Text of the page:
We are coming to the end of it all now. I am exhausted, ailment bruised and overjoyed. An ear infection left me with fluid behind my ear so I could not hear out of it for several weeks however it is much better now.

When it first happened, I came off stage during my quick change and said to Rob, “What is the matter with the music?” because it sounds distorted. I arrived to the ENT, received a round of antibiotics for the infection and also had my hearing tested. They said it could be a year until I could hear fully out of that ear. Crazy! I was very sick that for the first time in my life, I had to miss performances where my understudy had to go on. Fortunately, Jennifer Summerfield was absolutely prepared and wonderful in the role. She even sent me flowers when I returned, what a generous and kind person she is!

The run has been sublime. The cast is such a down to earth group, very supportive and good natured even backstage. We’ve had a couple of pot lucks together between shows, so I know they are awesome cooks too!

The O'Neill family on set with cast members.

Today some of O’Neill’s descendants came to see the performance. This was simply thrilling. It meant so much to me saying the words with them there because it made the words echo all the more.

I will say this is going to be hard to say goodbye. Shows like this do not come along often.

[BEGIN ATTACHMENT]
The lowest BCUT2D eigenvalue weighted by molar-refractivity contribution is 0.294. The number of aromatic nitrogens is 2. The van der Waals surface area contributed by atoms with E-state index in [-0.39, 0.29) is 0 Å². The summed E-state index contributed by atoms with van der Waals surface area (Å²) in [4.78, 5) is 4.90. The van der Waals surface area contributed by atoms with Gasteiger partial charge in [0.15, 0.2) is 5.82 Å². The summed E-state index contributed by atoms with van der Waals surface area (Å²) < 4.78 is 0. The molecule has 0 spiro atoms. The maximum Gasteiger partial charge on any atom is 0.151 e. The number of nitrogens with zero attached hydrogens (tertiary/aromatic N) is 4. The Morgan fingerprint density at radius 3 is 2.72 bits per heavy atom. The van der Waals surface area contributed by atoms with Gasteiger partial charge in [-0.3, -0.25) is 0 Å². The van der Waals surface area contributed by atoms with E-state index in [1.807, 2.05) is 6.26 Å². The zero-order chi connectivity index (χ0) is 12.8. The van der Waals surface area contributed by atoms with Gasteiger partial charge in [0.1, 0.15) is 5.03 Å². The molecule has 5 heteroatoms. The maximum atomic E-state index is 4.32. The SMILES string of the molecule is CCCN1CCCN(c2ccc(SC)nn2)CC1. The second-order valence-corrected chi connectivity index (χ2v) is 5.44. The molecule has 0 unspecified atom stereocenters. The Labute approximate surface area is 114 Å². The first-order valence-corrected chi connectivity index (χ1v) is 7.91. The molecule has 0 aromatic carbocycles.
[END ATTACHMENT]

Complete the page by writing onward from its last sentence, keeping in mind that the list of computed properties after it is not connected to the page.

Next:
People say, “How can you do it night after night or two in one day?” and “You must be exhausted.” It is exhausting but also exhilarating at the same time.

To be able to execute this epic with such a fine ensemble and firm sure direction is deeply satisfying as an artist. And to tell the truth, there are some boundaries that have been crossed such as some ghosts that have come to visit that I am finding it hard to say goodbye to. But they will live with me always. Just like O’Neill’s words.

Tonight I feel “As if I gave a damn [about] what happened after! I’ll have had tonight and your love for the rest of my days!”

Like those words, I will have this play and this experience for the rest of my life. Thank you Arden and O’Neill. I love you both.

In our latest installment of the full story, >pharm H. Michael Walls talks about his history with the Arden (as well as one of his fellow castmates), what it means to him to have fun on stage, and how he thinks this production is growing. Watch the video!

For more of the full story, click here!

Here’s more of the full story for our Arden subscribers!